Since we needed to consolidate every daily export in a single database (we are talking about 365 different exports for a single year of data), we needed to create a function that will dynamically clean column names from additional spaces.

The solution

We will need to use Table.RenameColumns() function, but with a dynamic argument holding column names to change. If we try to change the column names manually, this is the code we get:

#"Renamed Columns" = Table.RenameColumns(Source,{{"       ProductName", "ProductName"}, {"      Manufacturer", "Manufacturer"}})

Now, if we focus on the second argument of the Table.RenameColumns() function, we can see that it is returning a nested list of lists! If we run that expression, this is how it looks like in PowerQuery:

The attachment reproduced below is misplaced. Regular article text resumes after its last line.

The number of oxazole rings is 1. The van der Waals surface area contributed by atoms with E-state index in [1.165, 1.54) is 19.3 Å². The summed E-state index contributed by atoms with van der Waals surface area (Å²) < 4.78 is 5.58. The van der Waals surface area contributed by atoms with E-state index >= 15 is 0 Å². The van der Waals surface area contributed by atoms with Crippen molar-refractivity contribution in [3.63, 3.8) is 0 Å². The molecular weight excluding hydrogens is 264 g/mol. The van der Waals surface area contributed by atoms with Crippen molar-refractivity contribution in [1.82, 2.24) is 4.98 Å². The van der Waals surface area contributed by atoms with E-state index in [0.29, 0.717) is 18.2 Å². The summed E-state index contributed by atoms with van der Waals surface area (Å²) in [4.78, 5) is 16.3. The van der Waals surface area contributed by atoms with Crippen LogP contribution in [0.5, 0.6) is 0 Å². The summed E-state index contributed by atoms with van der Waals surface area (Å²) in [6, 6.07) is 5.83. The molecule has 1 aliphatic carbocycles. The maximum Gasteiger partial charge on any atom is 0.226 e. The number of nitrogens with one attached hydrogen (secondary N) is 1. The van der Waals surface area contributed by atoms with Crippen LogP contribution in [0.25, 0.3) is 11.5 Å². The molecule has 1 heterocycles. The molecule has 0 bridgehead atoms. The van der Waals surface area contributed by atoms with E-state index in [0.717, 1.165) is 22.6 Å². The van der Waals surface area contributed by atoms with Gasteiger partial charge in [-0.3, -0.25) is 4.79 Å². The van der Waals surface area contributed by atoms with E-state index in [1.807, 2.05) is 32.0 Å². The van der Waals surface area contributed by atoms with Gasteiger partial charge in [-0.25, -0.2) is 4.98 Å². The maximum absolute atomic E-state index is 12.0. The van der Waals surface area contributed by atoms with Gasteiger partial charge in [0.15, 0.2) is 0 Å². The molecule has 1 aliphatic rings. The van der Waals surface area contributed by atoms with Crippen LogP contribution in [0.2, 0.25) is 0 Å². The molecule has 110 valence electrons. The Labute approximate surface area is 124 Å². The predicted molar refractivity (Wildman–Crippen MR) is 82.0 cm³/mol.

Each nested list is holding the original and new name of the column. If we want to make our rename columns function dynamic we need to alter the nested lists argument so that it accepts wrong and correct column names for each column.

The following M code will give us the old and new, cleaned column names.

let
    Source = Excel.CurrentWorkbook(){[Name="Table1"]}[Content],
    DemoteHeaders = Table.DemoteHeaders(Source){0},
    CreateTableFromRecord = Record.ToTable(DemoteHeaders),
    DuplicateOldColumnNames = Table.DuplicateColumn(CreateTableFromRecord, "Value", "Value - Copy"),
    RenameColumns = Table.RenameColumns(DuplicateOldColumnNames,{{"Value", "OldColumnName"}, {"Value - Copy", "NewColumnName"}}),
    TrimmedText = Table.TransformColumns(RenameColumns,{{"NewColumnName", Text.Trim, type text}})
in
    TrimmedText

Let’s explain the most important parts about the script so far:

  • {0} in DemoteHeaders step is used to create a record from a table holding only the first row from the demoted headers source table. Table indexing starts from 0, so running this expression will yield the following record